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Promoting Herbs

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herbs

Cool Stuff About Herbs!

Did you know herbal seeds have been found in pre-historic cave dwellings dating as far back as 500,000 years? The ancient Greeks and Romans crowned their heroes with herbs and the Chinese officially began studying herbs in 2500 B.C. Written records of herbs in China date back as far as 100 B.C. Rare herbs (and spices) were why European explorers first sailed to the Americas — Christopher Columbus was searching for new trade routes when he ran into what they called the “New World.”

Many of the culinary herbs grown in Minnesota are members of two plant families: the mint family and carrot family. The mint family includes basil, oregano, marjoram, rosemary, thyme, and the mints. The carrot family includes dill, parsley, and cilantro among others. Culinary herbs are different from vegetables in that they are used in small quantities and are mainly grown for seasoning foods. It doesn’t matter how much or how little space you have — herbs grow just as easily in a pot, a garden, or a window box! You can pick some up with your family at the local farmer’s market or FARM NAME. Try using the recipe in this month’s newsletter. Today at lunch, you will have the opportunity to sample herbs in FOOD ITEM from FARM NAME/CITY.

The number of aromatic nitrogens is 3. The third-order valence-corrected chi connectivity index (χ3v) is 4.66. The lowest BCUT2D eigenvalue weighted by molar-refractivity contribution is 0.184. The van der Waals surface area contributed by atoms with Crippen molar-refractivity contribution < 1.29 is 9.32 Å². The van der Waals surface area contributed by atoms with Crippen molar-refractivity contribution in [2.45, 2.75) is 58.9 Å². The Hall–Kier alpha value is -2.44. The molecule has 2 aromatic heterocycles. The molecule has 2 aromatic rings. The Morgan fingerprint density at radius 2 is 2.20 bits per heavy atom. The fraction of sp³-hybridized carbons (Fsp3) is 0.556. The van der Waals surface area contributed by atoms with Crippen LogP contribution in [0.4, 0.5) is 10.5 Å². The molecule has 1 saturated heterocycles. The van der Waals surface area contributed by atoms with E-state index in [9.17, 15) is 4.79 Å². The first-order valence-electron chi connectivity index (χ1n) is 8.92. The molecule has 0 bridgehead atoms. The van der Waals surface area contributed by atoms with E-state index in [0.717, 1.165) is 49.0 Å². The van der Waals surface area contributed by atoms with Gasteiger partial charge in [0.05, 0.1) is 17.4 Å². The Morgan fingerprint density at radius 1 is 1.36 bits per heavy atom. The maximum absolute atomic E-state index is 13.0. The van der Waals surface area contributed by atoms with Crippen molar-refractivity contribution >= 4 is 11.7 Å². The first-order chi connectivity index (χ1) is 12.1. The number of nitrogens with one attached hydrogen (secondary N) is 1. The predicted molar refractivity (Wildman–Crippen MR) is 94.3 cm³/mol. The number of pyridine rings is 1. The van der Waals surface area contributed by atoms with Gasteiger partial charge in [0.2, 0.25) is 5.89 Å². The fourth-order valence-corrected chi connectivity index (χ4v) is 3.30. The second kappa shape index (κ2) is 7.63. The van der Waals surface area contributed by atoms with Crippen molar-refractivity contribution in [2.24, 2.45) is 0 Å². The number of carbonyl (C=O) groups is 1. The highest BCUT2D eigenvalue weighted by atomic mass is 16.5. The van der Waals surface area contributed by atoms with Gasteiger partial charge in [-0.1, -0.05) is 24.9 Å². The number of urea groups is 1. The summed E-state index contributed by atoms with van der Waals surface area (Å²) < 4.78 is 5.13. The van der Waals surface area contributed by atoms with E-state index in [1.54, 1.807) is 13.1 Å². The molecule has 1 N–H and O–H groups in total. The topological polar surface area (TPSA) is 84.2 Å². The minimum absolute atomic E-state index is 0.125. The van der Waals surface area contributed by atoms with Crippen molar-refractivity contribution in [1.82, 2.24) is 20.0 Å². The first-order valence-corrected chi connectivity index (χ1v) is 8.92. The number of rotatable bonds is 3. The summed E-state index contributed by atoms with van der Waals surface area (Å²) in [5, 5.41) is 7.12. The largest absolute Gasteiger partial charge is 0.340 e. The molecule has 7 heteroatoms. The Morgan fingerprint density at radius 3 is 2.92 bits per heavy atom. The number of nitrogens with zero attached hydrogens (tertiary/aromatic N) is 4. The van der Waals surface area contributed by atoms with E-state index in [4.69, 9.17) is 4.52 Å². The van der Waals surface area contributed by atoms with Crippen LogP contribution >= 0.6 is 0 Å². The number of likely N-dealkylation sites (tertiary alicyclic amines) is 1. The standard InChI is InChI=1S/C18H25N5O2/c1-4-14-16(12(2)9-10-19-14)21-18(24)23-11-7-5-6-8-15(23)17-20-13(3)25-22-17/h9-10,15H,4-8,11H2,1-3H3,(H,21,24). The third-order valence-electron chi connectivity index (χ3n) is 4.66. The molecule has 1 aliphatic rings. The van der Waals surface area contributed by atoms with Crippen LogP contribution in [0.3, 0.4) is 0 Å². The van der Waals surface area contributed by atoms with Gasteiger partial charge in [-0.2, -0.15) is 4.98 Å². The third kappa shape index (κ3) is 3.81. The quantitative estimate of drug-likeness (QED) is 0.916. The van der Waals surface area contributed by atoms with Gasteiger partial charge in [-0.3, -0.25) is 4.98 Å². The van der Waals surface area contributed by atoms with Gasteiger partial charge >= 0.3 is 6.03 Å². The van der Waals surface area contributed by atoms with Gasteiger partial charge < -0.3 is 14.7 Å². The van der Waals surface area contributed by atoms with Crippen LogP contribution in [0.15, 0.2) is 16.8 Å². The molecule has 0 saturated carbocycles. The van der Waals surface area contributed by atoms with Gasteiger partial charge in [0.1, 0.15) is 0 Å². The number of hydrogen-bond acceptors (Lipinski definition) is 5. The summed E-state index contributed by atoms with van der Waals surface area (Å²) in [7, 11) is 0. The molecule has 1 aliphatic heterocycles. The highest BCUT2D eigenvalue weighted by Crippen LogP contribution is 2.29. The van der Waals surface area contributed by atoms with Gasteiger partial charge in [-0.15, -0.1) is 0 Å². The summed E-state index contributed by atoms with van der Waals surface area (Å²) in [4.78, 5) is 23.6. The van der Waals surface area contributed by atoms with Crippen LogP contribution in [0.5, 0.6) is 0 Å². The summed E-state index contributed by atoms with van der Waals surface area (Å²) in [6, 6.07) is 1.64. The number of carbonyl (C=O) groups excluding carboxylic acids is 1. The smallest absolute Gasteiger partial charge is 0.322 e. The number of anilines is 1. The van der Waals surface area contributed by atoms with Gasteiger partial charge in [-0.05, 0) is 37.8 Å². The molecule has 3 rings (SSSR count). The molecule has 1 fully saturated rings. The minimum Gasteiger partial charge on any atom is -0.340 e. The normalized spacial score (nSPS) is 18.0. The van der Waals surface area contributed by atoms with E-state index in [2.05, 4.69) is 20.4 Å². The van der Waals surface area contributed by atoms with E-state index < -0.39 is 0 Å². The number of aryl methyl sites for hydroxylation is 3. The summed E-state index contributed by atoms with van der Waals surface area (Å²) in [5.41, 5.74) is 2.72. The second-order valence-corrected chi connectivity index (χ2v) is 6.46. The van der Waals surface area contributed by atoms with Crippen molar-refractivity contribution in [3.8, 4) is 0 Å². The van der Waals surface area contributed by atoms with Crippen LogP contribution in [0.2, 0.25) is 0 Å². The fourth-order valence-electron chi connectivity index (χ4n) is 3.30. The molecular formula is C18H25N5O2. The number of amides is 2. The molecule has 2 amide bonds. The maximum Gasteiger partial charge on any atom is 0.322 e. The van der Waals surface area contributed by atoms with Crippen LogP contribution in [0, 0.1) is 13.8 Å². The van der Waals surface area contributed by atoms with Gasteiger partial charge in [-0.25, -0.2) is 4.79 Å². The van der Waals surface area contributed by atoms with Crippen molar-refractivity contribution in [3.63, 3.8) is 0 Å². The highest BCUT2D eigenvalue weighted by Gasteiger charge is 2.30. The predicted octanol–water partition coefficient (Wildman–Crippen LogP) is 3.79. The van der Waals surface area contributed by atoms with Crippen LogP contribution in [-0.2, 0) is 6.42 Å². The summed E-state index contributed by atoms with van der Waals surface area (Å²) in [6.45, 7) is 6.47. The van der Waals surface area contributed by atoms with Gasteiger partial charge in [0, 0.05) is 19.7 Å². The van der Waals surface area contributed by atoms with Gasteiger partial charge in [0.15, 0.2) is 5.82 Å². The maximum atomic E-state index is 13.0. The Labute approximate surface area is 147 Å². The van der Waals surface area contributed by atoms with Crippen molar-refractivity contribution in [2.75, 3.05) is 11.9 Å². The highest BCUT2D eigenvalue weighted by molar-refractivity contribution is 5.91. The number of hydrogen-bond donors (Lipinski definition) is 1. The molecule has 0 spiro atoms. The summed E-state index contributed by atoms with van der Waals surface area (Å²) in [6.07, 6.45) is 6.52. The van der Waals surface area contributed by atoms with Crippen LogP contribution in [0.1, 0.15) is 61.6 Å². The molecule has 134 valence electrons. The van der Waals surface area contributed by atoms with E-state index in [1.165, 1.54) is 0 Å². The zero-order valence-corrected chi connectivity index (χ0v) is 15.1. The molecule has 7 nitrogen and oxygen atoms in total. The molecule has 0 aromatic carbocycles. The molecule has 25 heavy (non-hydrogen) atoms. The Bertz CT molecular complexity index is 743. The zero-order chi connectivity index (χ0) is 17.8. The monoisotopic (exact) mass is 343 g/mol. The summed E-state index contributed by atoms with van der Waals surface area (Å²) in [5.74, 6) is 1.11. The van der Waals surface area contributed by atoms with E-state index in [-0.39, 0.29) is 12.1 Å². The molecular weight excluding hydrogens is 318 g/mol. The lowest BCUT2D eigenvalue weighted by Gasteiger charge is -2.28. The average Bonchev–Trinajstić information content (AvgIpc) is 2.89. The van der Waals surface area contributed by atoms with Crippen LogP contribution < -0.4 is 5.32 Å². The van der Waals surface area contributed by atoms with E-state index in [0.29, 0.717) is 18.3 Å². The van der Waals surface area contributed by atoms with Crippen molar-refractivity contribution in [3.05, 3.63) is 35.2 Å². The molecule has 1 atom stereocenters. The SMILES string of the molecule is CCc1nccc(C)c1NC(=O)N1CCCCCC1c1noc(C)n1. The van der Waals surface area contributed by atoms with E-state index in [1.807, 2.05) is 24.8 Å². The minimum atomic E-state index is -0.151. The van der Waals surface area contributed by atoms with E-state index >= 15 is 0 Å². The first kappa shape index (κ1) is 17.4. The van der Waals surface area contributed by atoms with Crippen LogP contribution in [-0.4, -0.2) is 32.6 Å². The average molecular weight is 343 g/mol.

herbs

In [MONTH] your child tried [FOOD ITEM] with locally grown herbs from [FARM NAME] in [CITY]. Prepare this delicious recipe with your family and ask your child(ren) if they can answer the following trivia questions.

  1. Herbal seeds have been found in pre-historic cave dwellings dating as far back as 500,000 years. The ancient Greeks and Romans crowned their heroes with herbs. Who were the first people to officially begin studying herbs?
  2. Unlike vegetables that are packed with nutrients, vitamins and minerals, herbs are primarily use for what?
  3. Many of the culinary herbs grown in Minnesota are members of two plant families. Name the two families.

Trivia Answers

  1. Chinese officially began studying herbs in 2500 B.C. Written records of herbs in China date back as far as 100 B.C.
  2. Culinary herbs are different from vegetables in that they are used in small quantities and are mainly grown for seasoning foods. It doesn’t matter how much or how little space you may have, herbs grow just as easily in a pot, a garden, or a window box!
  3. The mint family and carrot family. The mint family includes basil, oregano, marjoram, rosemary, thyme, and the mints of course. The carrot family includes dill, parsley, and cilantro among others.

MS Word version of Newsletter

herbs

History and Origin

  • Most of the herbs that are commonly used in today's kitchens come from plants that were native to the tropical Far East, Eurasia and the Mediterranean.